A model of Irish architect Damien Murtagh's 2009 Longacres House in Portrane, Ireland, created using his Arckit modeling components.

A model of Irish architect Damien Murtagh's 2009 Longacres House in Portrane, Ireland, created using his Arckit modeling components.

Credit: Arckit

Architectural models may help clients understand massing and orientation, but their production can be time- and labor-intensive. Arckit, a modeling kit conceived by Irish architect Damien Murtagh, combines modular construction and common building components on a 4-foot modular grid at 1:48 scale to help translate digital models into physical ones. The resulting kit of tiny parts—including columns, floor and wall panels, joints, railings, stairs, and trusses—adds to the list of designer-friendly tools (like Lego's version) for both building out their projects and daydreaming on the job.

Arckit is available in three versions whose part-counts are based on the total built floor area possible for the full-scale project: 60, 120, or 240 square meters. The pieces can be rendered as SketchUp components in Trimble’s 3D Warehouse. While white-colored panels that are broken only by clear plastic windows help achieve monolithic massing, users also can download two-dimensional surface cladding and finishes from Arckit’s digital library, print them on supplied self-adhering sheets, and affix them to the panels to add details such as wood flooring, terracotta, stone, and aluminum shingles. Snap-in-place construction allows the parts to be swapped in and out, altering the form and finishes of single- and multistory buildings in tandem with a client’s evolving requirements.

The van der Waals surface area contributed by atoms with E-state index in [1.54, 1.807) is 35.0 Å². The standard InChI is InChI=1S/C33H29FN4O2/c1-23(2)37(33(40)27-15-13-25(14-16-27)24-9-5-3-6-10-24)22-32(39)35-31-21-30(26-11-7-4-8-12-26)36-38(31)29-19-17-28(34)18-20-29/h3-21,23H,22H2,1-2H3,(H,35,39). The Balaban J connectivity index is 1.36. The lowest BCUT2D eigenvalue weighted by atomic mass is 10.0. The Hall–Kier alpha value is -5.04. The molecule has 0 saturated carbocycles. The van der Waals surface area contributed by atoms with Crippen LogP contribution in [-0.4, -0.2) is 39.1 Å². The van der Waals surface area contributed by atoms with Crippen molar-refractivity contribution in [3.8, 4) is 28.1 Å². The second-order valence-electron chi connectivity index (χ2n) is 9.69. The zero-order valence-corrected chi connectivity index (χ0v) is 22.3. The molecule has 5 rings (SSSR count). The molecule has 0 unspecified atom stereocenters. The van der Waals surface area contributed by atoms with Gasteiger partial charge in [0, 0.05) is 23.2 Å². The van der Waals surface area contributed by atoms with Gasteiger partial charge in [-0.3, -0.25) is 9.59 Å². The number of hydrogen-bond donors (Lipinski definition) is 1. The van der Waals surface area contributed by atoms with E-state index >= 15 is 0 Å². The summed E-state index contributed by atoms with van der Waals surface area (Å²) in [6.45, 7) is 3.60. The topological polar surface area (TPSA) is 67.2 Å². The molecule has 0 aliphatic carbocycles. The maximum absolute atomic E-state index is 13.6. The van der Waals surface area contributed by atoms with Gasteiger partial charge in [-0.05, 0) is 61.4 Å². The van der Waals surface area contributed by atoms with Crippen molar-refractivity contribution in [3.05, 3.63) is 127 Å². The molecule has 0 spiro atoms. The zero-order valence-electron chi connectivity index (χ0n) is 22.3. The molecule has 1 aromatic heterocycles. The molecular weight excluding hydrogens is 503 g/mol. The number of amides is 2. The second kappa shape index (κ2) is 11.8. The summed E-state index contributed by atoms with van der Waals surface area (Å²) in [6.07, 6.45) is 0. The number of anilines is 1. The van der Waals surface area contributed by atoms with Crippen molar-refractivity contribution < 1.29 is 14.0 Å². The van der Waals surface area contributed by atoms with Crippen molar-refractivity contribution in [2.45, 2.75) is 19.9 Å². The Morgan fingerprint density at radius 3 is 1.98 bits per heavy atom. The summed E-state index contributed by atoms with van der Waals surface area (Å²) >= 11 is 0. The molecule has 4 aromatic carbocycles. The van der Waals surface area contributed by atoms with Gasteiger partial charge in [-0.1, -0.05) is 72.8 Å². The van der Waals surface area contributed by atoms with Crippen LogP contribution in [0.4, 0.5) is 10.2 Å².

A panelized replication of Frank Lloyd Wright's Fallingwater residence.

A panelized replication of Frank Lloyd Wright's Fallingwater residence.

Credit: Arckit

Finishes printed from Arckit's online library are applied to the modular components' surface.

Finishes printed from Arckit's online library are applied to the modular components' surface.

Credit: Arckit